Thursday, April 29, 2010

Tioga Pass

On the third day of our trip down south we headed up to Tioga Pass to ski a line that I've been looking at for years. While this may technically be the end of the Dana Plateau, I refer to this peak as North Gibbs. The line we went to ski is on the lookers left skyline right off the peak. The ascent route to access this line is a little different than climbing up to the plateau like you would to ski the coke chute, the ripper, the third pillar, or kidney lake. Instead of climbing the coke chute we headed up the chute to the lookers left, right above Oscar's head in the photo below.
After skining up to the base of the chute we switched to crampons to boot up the firm snow. After topping out on the chute we still had a ways to go.
Coming out of the chute the pitch eased back a little and we were able to skin to the top of North Gibbs. In the photo below Oscar climbs with Mono Lake and Tioga Pass Road in the background. Another beautiful day!
After several big days in the High Sierra we were wiped out and happy to reach the top of our line. I've been looking at this one for years so I got to ski it fresh. Oscar captured a good shot of me dropping into this one... This line was huge, once it goes out of view it just goes on and on, I'm glad to have finally skied this.
While we were on the top of North Gibbs we looked over at the north side of South Gibbs, and it looks good. I think we may have found a few more things to hit the next time we're down in that area... Another great day down in the High Sierra, spring in California, does it get any better?

Tuesday, April 27, 2010

South Lake

The day after we skied the Matterhorn, Oscar and I drove on down to South Lake, just outside of Bishop, CA. The past weekend marked "Fishmas", or opening weekend for fishing season in the Eastern Sierra. This event is celebrated not only by anxious fishermen, but also by backcountry skiers excited to gain easier access to unbelievable ski terrain. The parking area at South Lake is at 9,500 feet making it a breeze to hike the 5 summits above 13,000 feet in the area. In the photo below my friend Oscar hikes across a still frozen South Lake with Hurd Peak dominating the skyline. Our first objective for the day is out of sight behind the peak in the right of the photo. Be sure to look for the people ice fishing in the lower left of the shot...After several hours of hiking we finally caught a glimpse of our first objective for the day, Mt. Johnson. Mt. Johnson is 12,871 feet at the summit, and a long way from the car. This aesthetic face has a number of skiable lines, but right now the only one that goes through is the chute on the lookers right of the peak. A while later and we're almost to the top of the chute. Unfortunately someone had skied our line the day before, but the snow was still really good and there was plenty of room left for us to make nice turns. Oscar makes his way up the bootpack towards the top of Mt. Johnson, the Bishop Creek drainage heads west down the valley behind us, and notice the White Mountains across the Owens Valley in the distance. And dropping, the reward for the slog was good, very good. I actually got a shot of me skiing too! The chute was good top to bottom, and we enjoyed smooth snow all the way over to the base of Hurd Peak.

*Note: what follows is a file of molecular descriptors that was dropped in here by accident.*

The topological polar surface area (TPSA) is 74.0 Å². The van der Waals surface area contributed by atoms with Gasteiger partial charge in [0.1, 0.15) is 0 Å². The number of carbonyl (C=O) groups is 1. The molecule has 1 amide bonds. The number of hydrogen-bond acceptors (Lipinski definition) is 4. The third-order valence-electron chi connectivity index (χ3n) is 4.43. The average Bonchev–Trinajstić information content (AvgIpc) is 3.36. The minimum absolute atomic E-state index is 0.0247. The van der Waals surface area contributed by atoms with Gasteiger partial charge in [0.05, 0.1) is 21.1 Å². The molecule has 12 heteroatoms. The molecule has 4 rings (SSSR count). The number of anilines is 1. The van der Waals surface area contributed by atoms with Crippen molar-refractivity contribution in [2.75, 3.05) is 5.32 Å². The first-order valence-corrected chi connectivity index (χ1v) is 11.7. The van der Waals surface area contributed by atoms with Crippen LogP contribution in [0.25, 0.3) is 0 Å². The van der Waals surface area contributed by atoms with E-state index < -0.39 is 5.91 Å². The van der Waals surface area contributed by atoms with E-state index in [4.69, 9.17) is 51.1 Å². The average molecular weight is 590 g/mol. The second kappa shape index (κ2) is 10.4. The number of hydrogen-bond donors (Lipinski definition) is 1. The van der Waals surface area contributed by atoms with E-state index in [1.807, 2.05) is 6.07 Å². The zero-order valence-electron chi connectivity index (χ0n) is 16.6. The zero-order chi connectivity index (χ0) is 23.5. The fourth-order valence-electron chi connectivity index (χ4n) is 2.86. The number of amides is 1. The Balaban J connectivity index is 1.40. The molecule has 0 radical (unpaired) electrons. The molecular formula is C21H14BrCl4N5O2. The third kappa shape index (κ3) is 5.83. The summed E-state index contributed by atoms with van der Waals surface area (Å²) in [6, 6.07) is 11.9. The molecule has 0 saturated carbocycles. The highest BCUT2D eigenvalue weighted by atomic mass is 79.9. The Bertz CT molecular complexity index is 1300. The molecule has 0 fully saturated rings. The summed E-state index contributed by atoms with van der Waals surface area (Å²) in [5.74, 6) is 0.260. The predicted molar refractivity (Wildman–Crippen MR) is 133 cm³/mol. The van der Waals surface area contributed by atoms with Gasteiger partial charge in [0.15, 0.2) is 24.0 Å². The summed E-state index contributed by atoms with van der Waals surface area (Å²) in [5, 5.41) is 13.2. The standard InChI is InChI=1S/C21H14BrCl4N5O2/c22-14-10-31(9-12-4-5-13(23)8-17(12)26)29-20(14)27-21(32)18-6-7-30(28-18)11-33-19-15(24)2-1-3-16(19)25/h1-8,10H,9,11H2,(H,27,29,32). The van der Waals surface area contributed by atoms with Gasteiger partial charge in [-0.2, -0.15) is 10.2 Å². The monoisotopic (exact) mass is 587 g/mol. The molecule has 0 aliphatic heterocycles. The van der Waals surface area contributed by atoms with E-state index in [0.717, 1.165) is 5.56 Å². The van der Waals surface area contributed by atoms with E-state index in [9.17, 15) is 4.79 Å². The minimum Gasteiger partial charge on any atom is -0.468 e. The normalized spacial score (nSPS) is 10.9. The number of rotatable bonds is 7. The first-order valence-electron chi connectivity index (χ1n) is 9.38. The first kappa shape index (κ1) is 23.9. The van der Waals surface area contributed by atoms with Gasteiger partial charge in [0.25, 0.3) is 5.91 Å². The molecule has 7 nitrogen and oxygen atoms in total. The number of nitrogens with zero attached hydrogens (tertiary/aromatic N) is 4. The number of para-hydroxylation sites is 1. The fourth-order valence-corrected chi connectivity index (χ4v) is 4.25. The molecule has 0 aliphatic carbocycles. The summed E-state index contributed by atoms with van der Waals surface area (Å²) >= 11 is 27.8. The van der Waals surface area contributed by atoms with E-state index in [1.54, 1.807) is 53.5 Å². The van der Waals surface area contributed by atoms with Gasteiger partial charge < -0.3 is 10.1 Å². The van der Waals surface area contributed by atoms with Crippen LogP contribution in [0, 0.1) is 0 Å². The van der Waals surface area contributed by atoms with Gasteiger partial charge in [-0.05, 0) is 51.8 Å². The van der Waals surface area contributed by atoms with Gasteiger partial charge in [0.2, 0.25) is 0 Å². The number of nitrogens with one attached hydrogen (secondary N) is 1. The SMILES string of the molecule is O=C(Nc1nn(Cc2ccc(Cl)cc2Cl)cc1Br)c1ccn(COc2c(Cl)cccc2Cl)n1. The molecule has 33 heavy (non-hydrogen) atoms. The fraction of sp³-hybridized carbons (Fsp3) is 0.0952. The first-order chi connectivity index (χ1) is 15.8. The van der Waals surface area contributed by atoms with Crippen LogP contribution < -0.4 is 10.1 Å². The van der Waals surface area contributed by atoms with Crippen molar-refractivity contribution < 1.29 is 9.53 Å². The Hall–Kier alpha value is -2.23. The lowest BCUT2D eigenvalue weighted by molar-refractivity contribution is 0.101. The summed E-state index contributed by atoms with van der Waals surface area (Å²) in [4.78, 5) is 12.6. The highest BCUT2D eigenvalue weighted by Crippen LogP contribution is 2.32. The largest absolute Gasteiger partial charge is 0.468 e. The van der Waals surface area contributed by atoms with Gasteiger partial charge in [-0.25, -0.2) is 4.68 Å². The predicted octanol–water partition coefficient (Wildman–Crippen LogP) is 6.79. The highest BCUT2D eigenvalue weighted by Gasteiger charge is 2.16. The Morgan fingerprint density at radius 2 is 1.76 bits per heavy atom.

Once you are all the way back to Mt. Johnson, the east face of Hurd Peak(12,237ft) is "on the way" back to the car. The inviting steep powder slope just couldn't be passed up so we skinned around and booted up for a lap. The short bootpack was tough after our already long day of hiking and skiing, but we were handsomely rewarded with powder turns.
Oscar pillages the fresh powder on the east face of Hurd Peak. We skied good quality snow all the way to the lake.

While on the top of Hurd Peak I spied my next line in the South Lake area, it is the obvious crescent shaped chute in the photo below. I'm not exactly sure why but this just calls to me and I can't seem to take my eyes off it, maybe I'll get to ski in the next week or so...


So I got home from France and took a day or two to try and recover from my jet lag before heading down to the high Sierra to do a little skiing. Our first objective was a peak out of Bridgeport, CA called the Matterhorn. While not technically difficult or incredibly steep, the Matterhorn stares you in the face every time you drive by it and I'd never skied it. This stunningly beautiful peak is far from the car and getting there could take you all day, and many people choose to spend the night out there. In the photo below Oscar approaches the Matterhorn, still a ways off in the distance.Several hours later and we're booting up the west couloir. The east couloir and ski dreams both looked totally wind hammered so we went for the best snow we could find. We started our day in Twin Lakes which is just out of sight at the end of the drainage behind us.
Finally we get to the fun part. The snow was a little variable but really good. Actually we enjoyed consistently good skiing almost the entire way back to the car which is often a rarity in these parts. It was a beautiful day and we were stoked to have checked another awesome peak off our lists in good snow conditions.

Friday, April 23, 2010

Home again, Home again

Its nice to be home, and we've been getting some snow. Late April doesn't really add up to the best powder skiing, but I got out and tried, and I tried a funky new angle with my helmet cam...

Some more cool pictures from Chamonix

Luckily my friend Dave skis with a camera some of the time. He captured a few images of me throughout the trip, and here's a few that I like. Here I am skiing some pow on the lower slope of Mt. Mallet.Here I'm skiing some pow at the top of the Aiguille de Belvedere.
Climbing to the top of the Aiguille de Belvedere.
Dropping in to the Col de Cortes, this thing is steep.
In the sun dropping into the Col de Cortes.
A little bit of Chamonix rock stepping. They seem to walk on rocks with their skis a lot there. I don't really mind doing it, it just looks a little weird in pictures.
My first ever skis on rappel, I think it went well, and was followed by some more rock stepping...
And nothing like a beautiful knife edge ridge walk in a white-out. This run was tons of fun, rappelling, rock stepping, ridge walking, and even a little powder skiing mixed in for good measure.